Last week's Microsoft InSights column brought me a deluge of email and comments from critics who think I think Microsoft can do no wrong, just because I wouldn't want to live in a world where the company didn't exist. That's hardly the case. So this week I'm going to talk about what I believe is one of Microsoft's biggest current mistakes:Creating the public perception that Windows users are going to be dragged, kicking and screaming, into the Cloud whether they want it or not.
I don't know whether this perception is even correct. I hope it's not. I hope the obvious enthusiasm for the Cloud has just temporarily obscured their intent to continue to offer software for those who aren't ready to trust their applications and data to the Cloud. But recent actions, statements, and ad campaigns have many longtime Windows loyalists — from consumers to end users to IT pros — feeling a lot of fear, uncertainty, and doubt.
Everybody's in love with the Cloud, but is that really true? Just as wine aficionados who hang out only with other oenophiles who think that everyone appreciates the taste of a 1945 Chateau Mouton Rothschild, those who are enamored with the Cloud tend to hear only the feedback that reinforces their own opinion of it. Is Microsoft's vision clouded when it comes to what a large part of its customer base really wants?
Every time I write about cloud services, my email feedback indicates that many, many people are still afraid of the cloud. And yet, it's a love/hate relationship. They want the benefits of cloud storage (for backup and accessibility to their files no matter where they are). They like the convenience of webmail that lets them send and receive messages from any computer, without having to set up an email client. They enjoy having the ability to stream media to their computers, TVs, and handheld devices. So why do so many people who use these services daily say they're adamantly opposed to the "move to the cloud"?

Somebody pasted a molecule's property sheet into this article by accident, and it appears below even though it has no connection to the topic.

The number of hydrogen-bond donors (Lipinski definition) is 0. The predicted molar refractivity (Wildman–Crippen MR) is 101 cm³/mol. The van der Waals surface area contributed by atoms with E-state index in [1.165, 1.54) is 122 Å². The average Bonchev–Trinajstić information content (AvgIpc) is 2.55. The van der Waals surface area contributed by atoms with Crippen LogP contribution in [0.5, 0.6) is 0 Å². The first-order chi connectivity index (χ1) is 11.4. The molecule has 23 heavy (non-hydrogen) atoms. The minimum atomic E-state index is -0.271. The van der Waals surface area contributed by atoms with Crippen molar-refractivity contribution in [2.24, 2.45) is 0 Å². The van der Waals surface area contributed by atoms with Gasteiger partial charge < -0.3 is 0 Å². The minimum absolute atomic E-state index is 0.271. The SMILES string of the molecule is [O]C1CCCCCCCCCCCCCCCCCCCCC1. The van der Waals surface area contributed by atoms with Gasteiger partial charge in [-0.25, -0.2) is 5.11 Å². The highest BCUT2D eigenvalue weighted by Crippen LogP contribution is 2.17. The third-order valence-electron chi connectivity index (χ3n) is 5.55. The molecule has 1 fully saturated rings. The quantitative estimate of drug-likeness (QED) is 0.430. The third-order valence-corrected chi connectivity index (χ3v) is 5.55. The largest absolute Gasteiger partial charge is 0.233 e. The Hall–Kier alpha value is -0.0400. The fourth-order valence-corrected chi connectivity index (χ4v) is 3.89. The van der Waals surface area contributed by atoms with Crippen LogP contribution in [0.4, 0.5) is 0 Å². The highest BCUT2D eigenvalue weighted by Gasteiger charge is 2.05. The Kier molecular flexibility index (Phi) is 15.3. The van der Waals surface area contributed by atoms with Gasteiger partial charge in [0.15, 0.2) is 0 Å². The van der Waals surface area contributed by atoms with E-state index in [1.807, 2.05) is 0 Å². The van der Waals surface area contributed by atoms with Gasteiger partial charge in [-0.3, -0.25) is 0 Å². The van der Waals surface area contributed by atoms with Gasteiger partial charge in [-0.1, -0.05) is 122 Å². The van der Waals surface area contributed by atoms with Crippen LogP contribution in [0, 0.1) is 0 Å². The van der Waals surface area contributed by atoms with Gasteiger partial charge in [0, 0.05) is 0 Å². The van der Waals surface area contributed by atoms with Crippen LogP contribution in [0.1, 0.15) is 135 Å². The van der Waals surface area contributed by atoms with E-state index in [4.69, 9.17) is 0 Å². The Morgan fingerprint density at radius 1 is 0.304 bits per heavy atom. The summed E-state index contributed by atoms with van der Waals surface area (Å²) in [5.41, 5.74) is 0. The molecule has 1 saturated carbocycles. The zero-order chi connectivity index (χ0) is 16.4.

"You can keep the change"
Some of the kneejerk reactions to any mention of the cloud can be attributed to that interminable human characteristic that has held back progress since the beginning of time: discomfort with change. Even when the changes are completely beneficial, many of us are resistant to learning new things, doing things in a way that's different from how we've always done them before. I think it's telling that when I did a web search for "resistance to," the first suggestion that popped up was "resistance to change." The search on that phrase (enclosed in quotation marks) returned almost a million results. Obviously it's a pretty common problem.
There have been many scholarly studies done on why and how people resist change, and the reasons run the gamut from the fear that their livelihood is being threatened (such as the IT pro who is afraid adoption of cloud computing will render his job obsolete) to laziness (such as the consumer who just doesn't want to learn how to use new technologies).
I think an important factor is the helplessness and resentment that people feel when change is imposed on them without their consent. We've all heard the old joke about how many psychologists it takes to change a light bulb (only one, but the light bulb has to want to change), and while it might not be true of light bulbs, to a large extent it is true of people. Being forced to change involuntarily scares people and/or makes them angry.
And make no mistake about it: cloud computing is bringing big changes already, and those changes are likely to become more dramatic in the future. For those who embrace change, it's an exciting time to be involved with computers and technology; for everyone else, not so much.
I spent a good part of my Labor Day weekend having a discussion with an attorney who just upgraded from Office 2003 to Office 2010 and hates the changes. No amount of showing her how she could still do the same things — often more easily with fewer clicks or keystrokes — could appease her. The old way worked for her, and she wasn't interested in learning something new.
We're hearing that the Cloud is going to change the world of computing. Unfortunately, for many people like my friend, that's not perceived as a good thing.
The communications breakdown
It's not that Microsoft wants to force its customers to do something they don't want to do. In fact, pleasing customers is one of their primary concerns (as it is for any company that wants to be successful). They invest a great deal of money into efforts to discover what customers want and provide it.
Their CPE (Customer and Partner Experience) is a program aimed at increasing customer satisfaction. They welcome and actively solicit feedback on their products. In fact, some would say they do it a bit too aggressively at times; I know I'm often annoyed by those pop-up surveys that seem to always interrupt my TechNet searches when I'm deep in the throes of trying to troubleshoot some problem.